The monsoon over the Rockies has been getting going after about 4 or 5 PM, and is going to set up along our route over New Mexico. We should be well into Arizona before the storms start popping on Saturday. The change in elevation and drop in humidity will make life a lot more bearable as we arrive in Flagstaff.

Flagstaff, Arizona to Battle Creek, Michigan

The Desert Southwest. The Great Lakes. What do these two places have in common? Today’s road trip! It’s 1,803 miles between these 2 cities and it’ll take 4 days to cover it. Away we go!

DAY ONE

While a trough digs its way into the Central US behind the intense front bringing severe weather to the Eastern US, high pressure is nosing its way into the Great Basin. Some high clouds are expected as we mosey along I-40 through Houck, Gallup, Albuquerque and eventually into Santa Rosa, our 1st stop after a rather uneventful day.

DAY TWO

More of the same from yesterday! High pressure continues to build eastward, and combined with an area of high pressure that’s built over the Gulf Coast, is making for another pretty quiet day as we make our way through the TX Panhandle and through Oklahoma City to our eventual stop, Tulsa, for night two.

DAY THREE

After nearly 2 full days on I-40, we start heading off towards the northeast so we can get to our ultimate destination! Our friendly high pressure system continues to shift eastward, keeping the weather along our trip fairly benign through St. Louis and onwards into central Illinois. We could see some fresh snow on the ground as we near Springfield from a possible system moving through the state during the early morning hours, but it will be A-OK by the time we arrive for the night.

DAY FOUR

The final leg! High pressure will have pressed eastward over the East Coast, and with an area of low pressure developing over Central Canada back over the Northern Rockies, winds will be on the increase for most of the Central US this day. We might have some low to mid-level clouds to contend with at the onset of the day, and could linger through the morning, but ultimately will break up as we continue towards Chicago and eventually into Lower Michigan. Should be a decent afternoon to finish our trip as we cruise past Kalamazoo into Battle Creek!

Flagstaff, Arizona

We’re off to our favorite southwestern location (or so it seems) with a forecast for Flagstaff. The first day of March, and meteorological spring! IT’s a good day all around.

At 1257PM, MT, Flagstaff was reporting a temperature of 39 degrees with sunny skies and a gusty west wind. A slow moving ridge is pushing its way ashore, with the jet running directly atop the 4 Corners area, helping generate some gusty wind and mountain snow in Colorado.
A dry cold front associated with an inflection in the jet will cool things off tomorrow, but then Flagstaff will enjoy some warming temperatures with north winds abating and becoming more variable. Sunny skies will be the norm for Flagstaff, and winds tapering off will create a very pleasant beginning to the month of March. In like a lamb in Flagstaff!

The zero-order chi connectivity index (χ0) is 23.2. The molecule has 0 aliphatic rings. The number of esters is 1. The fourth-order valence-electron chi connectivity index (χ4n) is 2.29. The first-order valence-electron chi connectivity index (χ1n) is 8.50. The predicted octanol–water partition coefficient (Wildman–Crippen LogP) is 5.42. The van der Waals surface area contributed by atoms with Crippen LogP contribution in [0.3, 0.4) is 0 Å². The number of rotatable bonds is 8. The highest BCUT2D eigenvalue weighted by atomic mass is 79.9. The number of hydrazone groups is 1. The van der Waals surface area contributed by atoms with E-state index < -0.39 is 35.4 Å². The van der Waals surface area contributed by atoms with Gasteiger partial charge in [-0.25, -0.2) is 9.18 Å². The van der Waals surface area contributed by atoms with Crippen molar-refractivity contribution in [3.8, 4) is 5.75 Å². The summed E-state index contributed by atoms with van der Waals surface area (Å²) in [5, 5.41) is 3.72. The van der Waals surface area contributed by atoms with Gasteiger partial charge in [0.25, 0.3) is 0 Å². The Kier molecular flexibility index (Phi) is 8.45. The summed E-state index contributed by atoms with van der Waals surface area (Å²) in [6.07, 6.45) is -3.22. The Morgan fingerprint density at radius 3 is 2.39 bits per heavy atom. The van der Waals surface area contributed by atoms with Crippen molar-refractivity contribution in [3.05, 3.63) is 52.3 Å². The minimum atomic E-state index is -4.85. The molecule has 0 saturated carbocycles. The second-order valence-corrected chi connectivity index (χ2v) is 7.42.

Tomorrow – Breezy and sunny, High 35, Low 18
Saturday – Sunny and warmer, High 46, Low 16

TWC: Tomorrow – Sunny and windy High 35, Low 13
Saturday – A mainly sunny sky High 46, Low 14

AW: Tomorrow – Mostly sunny, becoming windier and cold high 34, Low 18
Saturday – Bright sunshine and warmer High 45, Low 16

NWS: Tomorrow – Sunny, High 35, Low 21
Saturday – Sunny, High 43, Low 12

WB: Tomorrow – Breezy…colder. Partly cloudy in the morning…then becoming mostly sunny. High 32, Low 21
Saturday – Not as cool. Mostly sunny. high 44, Low 12

So Weatherbug is going cooler tomorrow than the rest of us. There is a smattering of high clouds over northern Arizona, not showing much, just that it’s going to be a bit bumpy for any air travelers in the area.

Don’t question the monsoon

All synoptic features, all meteorological forecast model guidance suggested that the plume of seasonal, monsoonal moisture would be in New Mexico the last two days. Naturally, both Tuesday and Wednesday, one little cell popped up right over Flagstaff. It really was a lot less widespread in northern Arizona, though. Flagstaff just got unlucky. The Weather Channel was able to parlay that unlucky couple of hours in Flagstaff into a victory in the first forecast of August.
Actuals: Tuesday – Thunderstorms reported, not measured, High 80, Low 50
Wednesday – .01 inches of rain, High 82, Low 51

Grade: B

Flagstaff, Arizona to Lincoln, Nebraska

AS soon as we arrive, we will be on our way out of Flagstaff, taking a two day trip to Lincoln, Nebraska. It is a rather mountainous 1266 miles, but western interstates have outrageous speed limits, so we will still average 70mph. Nice. Our first day will net ourselves a whopping 564 miles, and that ain’t bad. We are going to be able to really open ‘er up.

DAY ONE

IF we are looking to avoid showers or storms, driving through monsoon world probably isn’t the best idea. The chances for thunderstorms will begin not long after we leave Flagstaff and will probably be a concern for the bulk of the day. The activity will pick up around Holbrook, bu the heaviest rain and storms will come between Gallup and Las Vegas, which isn’t the one you are thinking of. We will be driving through some rain shadow New Mexico prairie from then on, but don’t be surprised if there is another drop of rain here and there, especially as we approach Raton. The end of the day will be just across the Raton Pass in Colorado in Wootton.
DAY TWO
Driving through Colorado will be an adventure in hit or miss showers. There won’t be much if it does rain (likely south of Colorado Springs) but it is an acknowledgeable possibility. Most of the showers and storms across Nebraska will actually our pace us. There will be some showers and storms that develop around Ogallala, Nebraska, but after we have made our way through that burgh. In fact, after we have crossed the Palmer Divide, I would be willing to guess we stay rain free for the rest of the trip.